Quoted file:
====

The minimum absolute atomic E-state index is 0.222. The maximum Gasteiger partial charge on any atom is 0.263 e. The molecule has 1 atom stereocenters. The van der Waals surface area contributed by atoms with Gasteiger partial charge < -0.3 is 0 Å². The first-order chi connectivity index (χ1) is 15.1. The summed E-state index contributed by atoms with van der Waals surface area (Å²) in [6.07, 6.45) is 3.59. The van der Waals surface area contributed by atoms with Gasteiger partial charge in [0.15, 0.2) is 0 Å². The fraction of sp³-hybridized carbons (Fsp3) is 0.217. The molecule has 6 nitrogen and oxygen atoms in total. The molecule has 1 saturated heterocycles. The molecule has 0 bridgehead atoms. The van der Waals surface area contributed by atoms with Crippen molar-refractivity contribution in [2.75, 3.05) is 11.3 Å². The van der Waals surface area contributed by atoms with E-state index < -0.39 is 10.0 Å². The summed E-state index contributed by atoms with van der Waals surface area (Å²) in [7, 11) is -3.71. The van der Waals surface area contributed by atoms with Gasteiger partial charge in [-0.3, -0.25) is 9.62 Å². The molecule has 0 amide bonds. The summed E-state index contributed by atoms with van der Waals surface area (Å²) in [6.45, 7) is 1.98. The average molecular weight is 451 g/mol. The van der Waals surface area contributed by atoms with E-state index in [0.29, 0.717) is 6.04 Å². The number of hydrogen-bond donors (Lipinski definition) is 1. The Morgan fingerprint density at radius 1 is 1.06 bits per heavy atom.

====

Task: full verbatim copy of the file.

The minimum absolute atomic E-state index is 0.222. The maximum Gasteiger partial charge on any atom is 0.263 e. The molecule has 1 atom stereocenters. The van der Waals surface area contributed by atoms with Gasteiger partial charge < -0.3 is 0 Å². The first-order chi connectivity index (χ1) is 15.1. The summed E-state index contributed by atoms with van der Waals surface area (Å²) in [6.07, 6.45) is 3.59. The van der Waals surface area contributed by atoms with Gasteiger partial charge in [0.15, 0.2) is 0 Å². The fraction of sp³-hybridized carbons (Fsp3) is 0.217. The molecule has 6 nitrogen and oxygen atoms in total. The molecule has 1 saturated heterocycles. The molecule has 0 bridgehead atoms. The van der Waals surface area contributed by atoms with Crippen molar-refractivity contribution in [2.75, 3.05) is 11.3 Å². The van der Waals surface area contributed by atoms with E-state index < -0.39 is 10.0 Å². The summed E-state index contributed by atoms with van der Waals surface area (Å²) in [7, 11) is -3.71. The van der Waals surface area contributed by atoms with Gasteiger partial charge in [-0.3, -0.25) is 9.62 Å². The molecule has 0 amide bonds. The summed E-state index contributed by atoms with van der Waals surface area (Å²) in [6.45, 7) is 1.98. The average molecular weight is 451 g/mol. The van der Waals surface area contributed by atoms with E-state index in [0.29, 0.717) is 6.04 Å². The number of hydrogen-bond donors (Lipinski definition) is 1. The Morgan fingerprint density at radius 1 is 1.06 bits per heavy atom.